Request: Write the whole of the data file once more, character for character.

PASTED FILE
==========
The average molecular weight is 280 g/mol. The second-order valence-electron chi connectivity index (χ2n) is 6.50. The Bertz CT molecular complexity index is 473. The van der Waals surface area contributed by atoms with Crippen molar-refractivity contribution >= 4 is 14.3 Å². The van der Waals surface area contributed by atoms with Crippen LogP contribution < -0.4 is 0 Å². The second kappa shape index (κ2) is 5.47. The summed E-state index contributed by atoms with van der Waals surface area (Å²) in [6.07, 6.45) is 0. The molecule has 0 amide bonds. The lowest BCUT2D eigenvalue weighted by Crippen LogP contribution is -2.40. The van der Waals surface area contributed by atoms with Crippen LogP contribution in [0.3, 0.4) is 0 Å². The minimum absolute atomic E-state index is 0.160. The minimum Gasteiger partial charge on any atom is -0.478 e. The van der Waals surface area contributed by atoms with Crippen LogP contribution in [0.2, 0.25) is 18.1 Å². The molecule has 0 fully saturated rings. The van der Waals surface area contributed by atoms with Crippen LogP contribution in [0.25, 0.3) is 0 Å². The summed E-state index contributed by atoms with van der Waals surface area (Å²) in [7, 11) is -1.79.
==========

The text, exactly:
The average molecular weight is 280 g/mol. The second-order valence-electron chi connectivity index (χ2n) is 6.50. The Bertz CT molecular complexity index is 473. The van der Waals surface area contributed by atoms with Crippen molar-refractivity contribution >= 4 is 14.3 Å². The van der Waals surface area contributed by atoms with Crippen LogP contribution < -0.4 is 0 Å². The second kappa shape index (κ2) is 5.47. The summed E-state index contributed by atoms with van der Waals surface area (Å²) in [6.07, 6.45) is 0. The molecule has 0 amide bonds. The lowest BCUT2D eigenvalue weighted by Crippen LogP contribution is -2.40. The van der Waals surface area contributed by atoms with Crippen LogP contribution in [0.3, 0.4) is 0 Å². The minimum absolute atomic E-state index is 0.160. The minimum Gasteiger partial charge on any atom is -0.478 e. The van der Waals surface area contributed by atoms with Crippen LogP contribution in [0.2, 0.25) is 18.1 Å². The molecule has 0 fully saturated rings. The van der Waals surface area contributed by atoms with Crippen LogP contribution in [0.25, 0.3) is 0 Å². The summed E-state index contributed by atoms with van der Waals surface area (Å²) in [7, 11) is -1.79.